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Paying for value
Paying for value is a primary strategy to achieving better health, better care, and lower costs. Meeting this goal will require shifting health care reimbursement strategies away from a system that pays for volume of service to one that rewards quality and outcomes. Our goal is to drive 90 percent of state-financed health care to value-based payment by 2021.
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Washington will use its position in the marketplace to drive transformation as both a first mover and market convener. We will use purchasing power to lead by example and accelerate the adoption of value-based reimbursement and alternative payment strategies in the commercial market.
Washington purchases health care coverage for more than 2 million people through the Apple Health (Medicaid) and the Public Employees Benefits Board programs.
More than 41 percent of current Medicaid beneficiaries and 1 in 10 Washingtonians are served in a federally qualified health center (FQHC) or a rural health clinic (RHC) for primary care. Most of rural Washington is served by federally designated critical access hospitals (CAH). These providers offer some of the most innovative and integrated delivery models in the state, yet their reimbursement structure is tied to each encounter with a client, which stifles care delivery innovation. In these settings, payment changes are especially difficult, given statutory and regulatory barriers and business models that rely on encounter-driven, cost-based reimbursement.
With strong support from these clinics and hospitals, HCA introduced a value-based alternative payment methodology in Medicaid for FQHCs and RHCs, and is pursuing flexibility in delivery and financial incentives for participating CAHs. The model will test how increased financial flexibility can support promising models that expand care delivery.
Washington is working with the University of Washington Accountable Care Network and the Puget Sound High Value Network LLC to test a new accountable delivery and payment model, known as the Accountable Care Program (ACP). The ACP provides “best in class” patient service and experience and access to high-quality and timely service at a lower cost.
Each network under the ACP delivers integrated physical, mental health, and substance use disorder services, and assumes financial and clinical accountability for a defined population of PEB Program members. ACP networks are reimbursed based on their ability to deliver quality care and keep enrollees healthy.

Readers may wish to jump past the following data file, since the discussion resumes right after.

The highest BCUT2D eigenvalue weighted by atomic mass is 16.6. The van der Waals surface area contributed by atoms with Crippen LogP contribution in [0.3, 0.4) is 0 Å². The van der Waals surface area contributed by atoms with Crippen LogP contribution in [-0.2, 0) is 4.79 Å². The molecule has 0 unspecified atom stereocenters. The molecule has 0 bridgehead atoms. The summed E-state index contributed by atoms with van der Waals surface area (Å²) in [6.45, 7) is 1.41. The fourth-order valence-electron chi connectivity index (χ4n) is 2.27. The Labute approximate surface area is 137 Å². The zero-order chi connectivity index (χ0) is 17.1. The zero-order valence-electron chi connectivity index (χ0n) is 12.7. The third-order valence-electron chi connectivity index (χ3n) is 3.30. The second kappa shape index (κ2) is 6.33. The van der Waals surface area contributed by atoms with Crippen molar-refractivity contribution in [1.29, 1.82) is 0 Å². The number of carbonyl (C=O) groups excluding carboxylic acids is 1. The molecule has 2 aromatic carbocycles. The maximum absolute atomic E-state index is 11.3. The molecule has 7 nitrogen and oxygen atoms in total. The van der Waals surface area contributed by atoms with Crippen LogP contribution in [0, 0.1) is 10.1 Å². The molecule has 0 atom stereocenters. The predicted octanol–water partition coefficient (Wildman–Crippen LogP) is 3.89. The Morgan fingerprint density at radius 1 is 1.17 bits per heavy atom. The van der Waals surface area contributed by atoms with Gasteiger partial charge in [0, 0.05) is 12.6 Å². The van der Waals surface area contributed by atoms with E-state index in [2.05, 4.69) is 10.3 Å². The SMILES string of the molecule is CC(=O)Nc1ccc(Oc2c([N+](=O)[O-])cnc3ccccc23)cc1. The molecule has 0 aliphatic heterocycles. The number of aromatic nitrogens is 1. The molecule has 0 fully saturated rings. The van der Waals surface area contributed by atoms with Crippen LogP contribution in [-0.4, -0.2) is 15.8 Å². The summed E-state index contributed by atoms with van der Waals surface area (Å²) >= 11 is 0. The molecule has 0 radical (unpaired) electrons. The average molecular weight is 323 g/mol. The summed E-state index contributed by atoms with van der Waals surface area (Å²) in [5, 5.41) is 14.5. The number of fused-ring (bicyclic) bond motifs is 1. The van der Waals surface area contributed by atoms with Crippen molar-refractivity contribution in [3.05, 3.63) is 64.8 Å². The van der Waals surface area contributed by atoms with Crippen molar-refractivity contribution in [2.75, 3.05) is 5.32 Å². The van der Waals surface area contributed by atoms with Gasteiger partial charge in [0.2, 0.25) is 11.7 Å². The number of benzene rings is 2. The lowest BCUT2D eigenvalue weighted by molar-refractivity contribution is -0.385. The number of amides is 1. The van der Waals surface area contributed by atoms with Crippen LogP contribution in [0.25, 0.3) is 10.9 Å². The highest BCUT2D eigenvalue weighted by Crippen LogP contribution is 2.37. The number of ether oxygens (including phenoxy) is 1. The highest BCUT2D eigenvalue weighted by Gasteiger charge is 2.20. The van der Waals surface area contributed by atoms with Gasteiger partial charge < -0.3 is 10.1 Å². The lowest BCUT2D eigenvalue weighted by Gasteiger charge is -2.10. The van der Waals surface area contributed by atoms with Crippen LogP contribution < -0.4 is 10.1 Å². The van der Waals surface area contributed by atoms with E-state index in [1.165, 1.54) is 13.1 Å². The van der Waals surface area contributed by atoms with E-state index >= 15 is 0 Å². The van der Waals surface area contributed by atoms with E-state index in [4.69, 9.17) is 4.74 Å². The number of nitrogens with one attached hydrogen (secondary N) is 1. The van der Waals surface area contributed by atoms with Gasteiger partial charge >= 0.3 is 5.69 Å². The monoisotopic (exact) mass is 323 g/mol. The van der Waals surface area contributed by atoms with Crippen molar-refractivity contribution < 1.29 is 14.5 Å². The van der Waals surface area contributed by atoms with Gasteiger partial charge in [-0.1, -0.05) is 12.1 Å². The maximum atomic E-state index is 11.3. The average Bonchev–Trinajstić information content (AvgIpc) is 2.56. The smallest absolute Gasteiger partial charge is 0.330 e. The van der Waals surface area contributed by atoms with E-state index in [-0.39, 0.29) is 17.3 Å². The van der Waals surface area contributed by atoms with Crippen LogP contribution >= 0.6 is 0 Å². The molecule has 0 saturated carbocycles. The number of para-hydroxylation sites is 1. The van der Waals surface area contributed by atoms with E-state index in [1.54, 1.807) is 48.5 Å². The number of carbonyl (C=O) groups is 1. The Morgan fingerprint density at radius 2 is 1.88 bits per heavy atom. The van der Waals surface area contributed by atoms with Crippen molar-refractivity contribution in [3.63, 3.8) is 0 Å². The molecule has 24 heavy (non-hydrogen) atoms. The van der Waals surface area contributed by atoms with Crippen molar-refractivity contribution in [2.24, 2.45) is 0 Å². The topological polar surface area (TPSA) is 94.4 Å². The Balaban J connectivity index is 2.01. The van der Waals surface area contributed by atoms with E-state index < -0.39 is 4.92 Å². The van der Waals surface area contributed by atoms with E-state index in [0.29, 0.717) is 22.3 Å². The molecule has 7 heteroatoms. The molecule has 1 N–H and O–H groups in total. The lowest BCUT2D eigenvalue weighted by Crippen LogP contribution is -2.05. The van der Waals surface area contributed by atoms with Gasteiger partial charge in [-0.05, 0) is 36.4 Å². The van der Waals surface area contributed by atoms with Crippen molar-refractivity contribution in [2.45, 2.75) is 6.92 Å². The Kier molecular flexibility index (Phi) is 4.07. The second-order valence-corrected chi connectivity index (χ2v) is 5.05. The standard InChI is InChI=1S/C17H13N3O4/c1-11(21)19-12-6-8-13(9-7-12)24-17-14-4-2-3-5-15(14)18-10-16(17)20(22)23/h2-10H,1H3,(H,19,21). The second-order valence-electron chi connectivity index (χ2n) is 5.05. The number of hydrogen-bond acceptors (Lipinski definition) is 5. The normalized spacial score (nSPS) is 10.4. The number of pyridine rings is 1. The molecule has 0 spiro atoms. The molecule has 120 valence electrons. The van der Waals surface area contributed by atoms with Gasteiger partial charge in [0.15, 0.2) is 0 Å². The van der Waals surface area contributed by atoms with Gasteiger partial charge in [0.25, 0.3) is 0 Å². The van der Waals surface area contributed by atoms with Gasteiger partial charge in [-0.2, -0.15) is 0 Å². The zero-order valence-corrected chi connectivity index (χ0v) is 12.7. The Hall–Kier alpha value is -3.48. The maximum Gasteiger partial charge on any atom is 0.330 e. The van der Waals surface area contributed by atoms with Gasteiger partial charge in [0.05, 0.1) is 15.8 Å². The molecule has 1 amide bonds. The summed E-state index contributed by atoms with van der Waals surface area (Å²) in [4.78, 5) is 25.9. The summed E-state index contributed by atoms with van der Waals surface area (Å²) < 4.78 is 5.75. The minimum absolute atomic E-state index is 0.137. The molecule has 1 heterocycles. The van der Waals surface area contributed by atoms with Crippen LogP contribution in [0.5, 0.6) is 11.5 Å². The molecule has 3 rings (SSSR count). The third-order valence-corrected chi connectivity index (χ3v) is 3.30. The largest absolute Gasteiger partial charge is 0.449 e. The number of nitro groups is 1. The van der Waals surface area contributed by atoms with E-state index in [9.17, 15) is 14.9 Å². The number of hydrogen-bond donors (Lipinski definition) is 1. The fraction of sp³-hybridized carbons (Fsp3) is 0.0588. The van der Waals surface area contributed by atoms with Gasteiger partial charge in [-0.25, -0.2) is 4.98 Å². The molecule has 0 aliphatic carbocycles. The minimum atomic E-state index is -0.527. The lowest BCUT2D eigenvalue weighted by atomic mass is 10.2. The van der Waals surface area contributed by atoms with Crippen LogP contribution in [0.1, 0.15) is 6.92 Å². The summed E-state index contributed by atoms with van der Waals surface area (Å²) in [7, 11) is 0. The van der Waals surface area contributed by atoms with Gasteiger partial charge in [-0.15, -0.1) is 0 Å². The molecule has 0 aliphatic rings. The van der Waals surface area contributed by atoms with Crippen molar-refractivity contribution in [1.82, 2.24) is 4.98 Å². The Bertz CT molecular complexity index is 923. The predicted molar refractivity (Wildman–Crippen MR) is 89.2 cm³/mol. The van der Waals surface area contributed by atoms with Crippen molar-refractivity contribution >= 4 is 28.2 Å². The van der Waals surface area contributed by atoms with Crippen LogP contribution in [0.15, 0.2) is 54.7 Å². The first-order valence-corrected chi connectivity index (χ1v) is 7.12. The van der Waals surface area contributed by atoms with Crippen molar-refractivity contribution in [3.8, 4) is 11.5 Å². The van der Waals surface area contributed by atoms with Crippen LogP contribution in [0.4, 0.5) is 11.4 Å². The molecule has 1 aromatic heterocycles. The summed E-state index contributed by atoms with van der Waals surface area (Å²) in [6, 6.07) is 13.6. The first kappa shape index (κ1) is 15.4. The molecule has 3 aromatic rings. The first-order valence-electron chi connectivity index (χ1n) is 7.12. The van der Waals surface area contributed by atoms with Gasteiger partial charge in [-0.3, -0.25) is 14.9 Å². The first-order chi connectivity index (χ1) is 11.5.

In addition to the Healthier Washington-sponsored VBP initiatives, HCA has launched a bundled payment program for a hip and knee joint replacement for public employees where Virginia Mason serves as the Center of Excellence.
HCA is working with other private and public health care purchasers to replicate the payment model and further accelerate market transformation. The purchaser's guide offers guidance and resources to employers to support adoption of value-based purchasing. The HCA's Quality Improvement Score Calculator shows on a customizable financial spreadsheet how quality metrics can lead to shared savings or deficit payments.
Washington is testing integrated data platform capacity to allow providers to coordinate care, share risk and engage a sizeable population across multiple payers. Using a claims and clinical data aggregation strategy will allow providers to enter into value-based payment (VBP) arrangements and effectively engage in care coordination and population health management. Integrating data across multiple payers and delivery systems is essential to presenting providers with a unified view of their patient population.
Northwest Physicians Network and Summit Pacific Medical Center are contracting with the Health Care Authority to pilot the Washington Multi-payer model, where providers will coordinate care, share data across multiple payers and support providers in adopting value-based payment models.
These health care providers have committed to engaging multiple payers in this aligned strategy focused on population health management, while HCA will share attributable claims data from a state employee health plan and Apple Health (Medicaid), provide technical assistance around care transformation, and incentivize broader participation in the model test.
An important part of HCA’s value-based purchasing (VBP) strategy is to determine the nature and extent of provider and health plan participation in VBP arrangements. HCA issues two annual surveys to track health plan and provider progress toward our Washington State paying for value goals.
Surveys and survey results
- 2020 survey for payers/plans (Excel)
- 2020 survey for providers (Survey Monkey)
- See 2019 survey results
The roadmap plays out how HCA will fundamentally change how health care is provided by implementing new models of care that drive toward population-based care.